User-centric EA is a strong proponent for developing information products that are useful and usable to the end-user. This is in contrast to traditional EA that often develops “artifacts” that are often difficult for the end-user to understand and apply.
There are a number of ways to make EA easier to use for the organization. One is to provide information in various levels of detail (profiles, models, and inventories), so user can drill-down to get more detailed information or roll-up to executive level summary views. Another method is to use information visualization to express information. As the adage states: “a picture is worth a thousand words.” And yet a third method is to explain the architecture in simple- to-understand language, so that it will be meaningful to both business and technology stakeholders, executives, mid-level managers, and analysts alike.
Others have expressed the need to make information more usable and readable.
The Wall Street Journal, 14 March 2008, reports on the usage of readability formulas “to quantify the ease of a work writing” to be read and understood.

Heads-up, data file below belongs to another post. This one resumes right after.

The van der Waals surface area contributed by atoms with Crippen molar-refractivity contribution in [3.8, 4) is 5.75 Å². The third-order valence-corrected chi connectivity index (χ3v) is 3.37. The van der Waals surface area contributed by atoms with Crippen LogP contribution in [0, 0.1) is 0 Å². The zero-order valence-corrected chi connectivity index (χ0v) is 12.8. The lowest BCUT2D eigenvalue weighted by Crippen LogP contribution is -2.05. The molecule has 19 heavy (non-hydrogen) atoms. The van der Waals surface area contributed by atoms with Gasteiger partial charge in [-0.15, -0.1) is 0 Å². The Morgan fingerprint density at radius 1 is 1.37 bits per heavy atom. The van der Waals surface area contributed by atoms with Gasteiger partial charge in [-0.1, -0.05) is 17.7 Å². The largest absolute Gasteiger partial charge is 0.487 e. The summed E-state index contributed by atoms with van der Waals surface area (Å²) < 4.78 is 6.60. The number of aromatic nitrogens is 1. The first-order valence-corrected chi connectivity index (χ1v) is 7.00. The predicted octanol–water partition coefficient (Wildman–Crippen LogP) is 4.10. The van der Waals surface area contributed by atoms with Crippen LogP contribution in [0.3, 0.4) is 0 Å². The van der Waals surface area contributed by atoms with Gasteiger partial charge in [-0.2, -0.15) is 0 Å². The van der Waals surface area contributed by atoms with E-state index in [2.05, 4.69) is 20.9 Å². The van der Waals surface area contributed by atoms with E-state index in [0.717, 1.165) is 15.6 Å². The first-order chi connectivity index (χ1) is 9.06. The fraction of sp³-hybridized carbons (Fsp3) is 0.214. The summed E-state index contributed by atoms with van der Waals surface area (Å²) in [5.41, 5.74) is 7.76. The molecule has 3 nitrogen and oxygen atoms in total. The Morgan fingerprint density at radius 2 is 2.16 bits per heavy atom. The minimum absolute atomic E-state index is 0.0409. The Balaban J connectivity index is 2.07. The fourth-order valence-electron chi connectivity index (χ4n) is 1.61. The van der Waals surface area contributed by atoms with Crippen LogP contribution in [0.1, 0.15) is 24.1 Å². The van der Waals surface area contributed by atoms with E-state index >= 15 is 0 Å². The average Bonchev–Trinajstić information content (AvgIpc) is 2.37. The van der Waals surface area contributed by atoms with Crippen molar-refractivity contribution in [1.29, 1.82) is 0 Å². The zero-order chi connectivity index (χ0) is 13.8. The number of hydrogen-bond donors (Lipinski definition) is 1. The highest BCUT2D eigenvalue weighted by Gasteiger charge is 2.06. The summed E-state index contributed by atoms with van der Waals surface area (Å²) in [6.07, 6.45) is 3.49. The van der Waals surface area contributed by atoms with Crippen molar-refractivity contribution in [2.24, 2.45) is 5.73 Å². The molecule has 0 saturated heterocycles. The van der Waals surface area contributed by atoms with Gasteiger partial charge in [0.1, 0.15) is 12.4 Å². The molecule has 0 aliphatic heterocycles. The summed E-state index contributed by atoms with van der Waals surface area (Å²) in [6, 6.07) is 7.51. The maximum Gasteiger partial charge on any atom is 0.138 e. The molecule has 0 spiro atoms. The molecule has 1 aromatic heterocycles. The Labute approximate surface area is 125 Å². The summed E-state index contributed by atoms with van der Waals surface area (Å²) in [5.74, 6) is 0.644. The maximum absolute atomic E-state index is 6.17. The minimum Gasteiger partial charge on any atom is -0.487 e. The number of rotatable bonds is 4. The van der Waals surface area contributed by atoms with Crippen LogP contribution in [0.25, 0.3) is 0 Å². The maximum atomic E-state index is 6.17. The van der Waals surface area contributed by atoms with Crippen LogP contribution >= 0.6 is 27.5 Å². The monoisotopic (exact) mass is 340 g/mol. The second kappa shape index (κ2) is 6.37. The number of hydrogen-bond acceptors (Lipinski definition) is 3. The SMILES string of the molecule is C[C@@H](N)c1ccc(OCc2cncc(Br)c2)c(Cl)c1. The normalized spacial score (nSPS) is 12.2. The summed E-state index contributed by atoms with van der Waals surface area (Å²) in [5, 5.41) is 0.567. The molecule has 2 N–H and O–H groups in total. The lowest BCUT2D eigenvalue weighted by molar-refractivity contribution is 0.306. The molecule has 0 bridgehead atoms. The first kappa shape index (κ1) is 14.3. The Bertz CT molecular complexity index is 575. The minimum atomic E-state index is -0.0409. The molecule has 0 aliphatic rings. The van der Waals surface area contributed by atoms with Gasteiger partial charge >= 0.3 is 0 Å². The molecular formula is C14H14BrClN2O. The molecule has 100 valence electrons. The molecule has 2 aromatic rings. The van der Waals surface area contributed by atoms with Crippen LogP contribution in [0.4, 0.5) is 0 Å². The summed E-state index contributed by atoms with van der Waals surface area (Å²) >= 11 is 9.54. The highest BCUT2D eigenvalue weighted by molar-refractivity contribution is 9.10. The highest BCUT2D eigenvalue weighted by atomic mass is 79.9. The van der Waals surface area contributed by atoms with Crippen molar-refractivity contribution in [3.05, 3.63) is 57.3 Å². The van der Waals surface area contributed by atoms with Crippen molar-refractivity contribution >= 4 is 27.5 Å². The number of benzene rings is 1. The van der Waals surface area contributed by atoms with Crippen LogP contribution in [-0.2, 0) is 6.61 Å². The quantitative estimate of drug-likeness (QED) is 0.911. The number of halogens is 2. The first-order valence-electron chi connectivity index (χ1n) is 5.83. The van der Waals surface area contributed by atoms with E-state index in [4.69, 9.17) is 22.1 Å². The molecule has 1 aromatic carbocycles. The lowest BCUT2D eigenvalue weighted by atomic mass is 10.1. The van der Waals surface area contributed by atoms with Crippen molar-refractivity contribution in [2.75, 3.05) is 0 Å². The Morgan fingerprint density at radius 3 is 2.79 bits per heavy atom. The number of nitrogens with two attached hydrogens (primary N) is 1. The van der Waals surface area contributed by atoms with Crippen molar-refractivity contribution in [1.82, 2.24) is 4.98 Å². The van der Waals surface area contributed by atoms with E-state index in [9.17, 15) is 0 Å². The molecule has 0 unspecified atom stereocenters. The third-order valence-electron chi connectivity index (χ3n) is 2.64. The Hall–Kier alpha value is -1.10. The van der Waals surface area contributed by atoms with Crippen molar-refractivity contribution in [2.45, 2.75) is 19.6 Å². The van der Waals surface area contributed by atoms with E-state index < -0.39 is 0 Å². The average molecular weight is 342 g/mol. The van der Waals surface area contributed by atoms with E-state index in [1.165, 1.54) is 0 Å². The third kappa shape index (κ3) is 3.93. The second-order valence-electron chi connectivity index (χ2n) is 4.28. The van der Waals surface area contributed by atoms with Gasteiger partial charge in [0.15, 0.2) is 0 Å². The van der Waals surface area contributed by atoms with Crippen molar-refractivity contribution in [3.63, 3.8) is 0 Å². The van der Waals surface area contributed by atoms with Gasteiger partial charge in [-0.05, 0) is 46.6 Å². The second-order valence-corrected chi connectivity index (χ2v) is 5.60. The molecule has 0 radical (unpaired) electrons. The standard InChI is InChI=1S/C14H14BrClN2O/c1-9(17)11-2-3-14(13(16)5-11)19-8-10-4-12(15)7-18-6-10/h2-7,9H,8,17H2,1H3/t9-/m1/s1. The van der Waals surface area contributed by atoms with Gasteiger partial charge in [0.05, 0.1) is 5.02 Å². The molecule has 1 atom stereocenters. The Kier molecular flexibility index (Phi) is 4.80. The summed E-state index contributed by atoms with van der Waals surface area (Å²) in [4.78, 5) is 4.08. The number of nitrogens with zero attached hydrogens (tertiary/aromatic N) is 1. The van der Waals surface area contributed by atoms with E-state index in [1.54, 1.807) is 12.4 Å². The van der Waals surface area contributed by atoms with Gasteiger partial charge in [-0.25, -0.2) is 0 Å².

For example, Microsoft Word follows a reading formula and provides a “result [that] is the supposed minimum grade level of readers who can handle the text in question.”
“Similar formulas are used by textbook publishers and in dozens of states’ guidelines for insurance policies.”
The way the formulas work is to look at readability items such as the average number of words in a sentence, the average number of syllables per word, and so on to come up with a grade reading level for the text.
Some argue that these readability formulas are flawed in that there are “more than 200 variables that affect readability. Most formulas incorporate just two, and not because they are most important, but because they are the easiest to measure.” Others argue, the different readability measures are inconsistent and can come up with scores that differ by as much as three grade levels.
The Flesch-Kincaid formula, used by Microsoft, is the most convenient and criticized. The formula was developed in 1948, revised in 1975, and again tweaked by Microsoft when it “incorporated it into Word in 1993”. The current formula provides readability scores up to grade level 14.
The idea behind all these readability formulas is to provide information that is clear, concise, and comprehensible to a wide audience. There are even templates online to help people communicate effectively in writing at the recommended reading levels.
Going back to enterprise architecture, what is often thought of and developed in terms of architectures is not simple to understand or useful to our stakeholders. Developing architecture using the ivory-tower approach and developing reams of shelfware and wall charts that are eyesores is not a wise architecture strategy. Rather, working collaboratively with users and developing information products that they can understand and readily use to aid decision making is where it’s at.